Types of hijab

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This table of types of hijab describes terminologically distinguished styles of Islamic clothing commonly associated with the word hijab.

The Arabic word hijāb can be translated as "cover, wrap, curtain, veil, screen, partition", among other meanings.[1] In the Quran it refers to notions of separation, protection and covering in both literal and metaphorical senses.[2] Subsequently, the word has evolved in meaning and now usually denotes a Muslim woman's veil or the notion of separation between the sexes.[2] In English, the term refers predominantly to the Islamic head covering for women and its underlying religious precepts.[3][4]

Name Image Description
Abaya عباية Islamic Clothing Abaya.jpg Full-length, robe-like outer garment that covers the whole body except the head, feet, and hands. Usually worn with a headscarf or (especially in Saudi Arabia) gloves and niqab.
al-Amira IraqiSchoolGirl01b.jpg A two-piece veil. It consists of a close fitting cap, usually made from cotton or polyester, and an accompanying tube-like scarf.
Bushiyya حجاب البوشية.jpg A veil that is tied on at the forehead and falls to cover the entire face but has no cut-out for the eyes; instead, the fabric is sheer enough to be seen through (Middle East, specifically Persian Gulf).
Bukhnuq بخنق Amirah style Hijab.jpg This is similar to khimār 2 (see below) but comes down just to the bosom. Sometimes called "Amira hijab" if it has embroidery at the edge.
Eastern Arabia Batula (Battoulah) برقع شرق الجزيرة العربية Bandari battula.jpg Women wear it in United Arab Emirates, Oman, Qatar and Arabs of Southern Iran. This tradition has almost died out in the newer generations. Older women past 50, and those living in rural areas can still be seen wearing them.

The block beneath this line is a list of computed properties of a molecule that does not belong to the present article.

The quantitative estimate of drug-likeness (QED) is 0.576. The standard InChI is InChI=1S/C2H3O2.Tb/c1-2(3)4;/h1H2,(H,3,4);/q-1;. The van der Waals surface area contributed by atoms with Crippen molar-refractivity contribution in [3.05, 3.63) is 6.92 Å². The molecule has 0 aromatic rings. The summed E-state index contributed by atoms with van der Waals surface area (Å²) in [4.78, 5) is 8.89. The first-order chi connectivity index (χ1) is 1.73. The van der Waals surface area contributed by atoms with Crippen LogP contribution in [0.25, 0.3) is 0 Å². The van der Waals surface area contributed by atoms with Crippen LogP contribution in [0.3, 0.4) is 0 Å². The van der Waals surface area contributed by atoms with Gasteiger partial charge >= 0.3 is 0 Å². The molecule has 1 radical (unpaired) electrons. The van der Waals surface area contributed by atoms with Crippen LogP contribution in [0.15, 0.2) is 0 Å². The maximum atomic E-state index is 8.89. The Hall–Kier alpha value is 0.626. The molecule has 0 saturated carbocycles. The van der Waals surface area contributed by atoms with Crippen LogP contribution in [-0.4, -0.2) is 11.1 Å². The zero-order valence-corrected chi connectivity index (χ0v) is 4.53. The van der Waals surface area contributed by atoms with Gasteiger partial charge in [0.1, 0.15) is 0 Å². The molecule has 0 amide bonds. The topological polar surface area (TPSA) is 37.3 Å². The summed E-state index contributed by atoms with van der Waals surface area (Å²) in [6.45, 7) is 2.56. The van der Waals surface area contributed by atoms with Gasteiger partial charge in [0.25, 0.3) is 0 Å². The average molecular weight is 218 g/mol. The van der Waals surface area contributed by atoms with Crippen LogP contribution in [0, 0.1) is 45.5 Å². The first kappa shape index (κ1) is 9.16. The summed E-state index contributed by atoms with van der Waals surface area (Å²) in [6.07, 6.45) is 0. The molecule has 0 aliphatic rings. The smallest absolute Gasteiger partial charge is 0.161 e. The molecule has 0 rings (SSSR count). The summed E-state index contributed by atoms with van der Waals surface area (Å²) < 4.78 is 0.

Burqa or Chadari Bengali (word used to wear in Grozny, Chechnya, and Uzbekistan, transferred to Afghanistan) برقع، چادری Burqa Afghanistan 01.jpg Traditional Central Asian[5] style outer garment that covers the entire body and has a grille over the face that the woman looks through. Very similar in style and function to other Central Asian styles such as the paranja Burqa or Chadari Bengali word used to wear in Grozny Chechnya and Uzbekistan transferred to Afghanistan by Salafi’s.
Chador 2009 Herat Afghanistan 4112231650.jpg An Iranian traditional outer garment (also worn in other countries) that covers the head and body and is a full-length semicircle of fabric but comes down to the ground. Does not have slits for the hands and is held shut with the hands, teeth or simply wrapped under the arms.
Elechek Kurmandjan.jpg White turban traditionally worn by Kyrgyz women, currently reserved for special occasions.[6][7]
Hijāb حجاب May refer to any head covering. See Hijab
Jilbāb (1) جلباب generic The term used in the Qur'an (Suratu l-Ahzāb, āya 59) to refer to the outer garment. In Indonesia, the term jilbab refers exclusively to the head-covering.
Jilbāb (2) Jilbab.gif A type of outer garment that looks like a long raincoat or trenchcoat.
Kalpak Kazakoyun.jpg Traditional headgear of unmarried woman in Kazakhstan, Karakalpakstan and Kyrgyzstan.
Kalfak (ru:Калфак, tt:Калфак) 喀山鞑靼人金线刺绣女帽.jpg Traditional headgear of Tatars woman.
Kelaghayi Azerbaijani girls in kelaghayi.jpg A traditional Azerbaijani women's headgear.
Kerudung Indonesian midwives.jpg Although similar to the Malaysian tudong (below), the modern Indonesian kerudung usually includes a stiff visor above the eyes.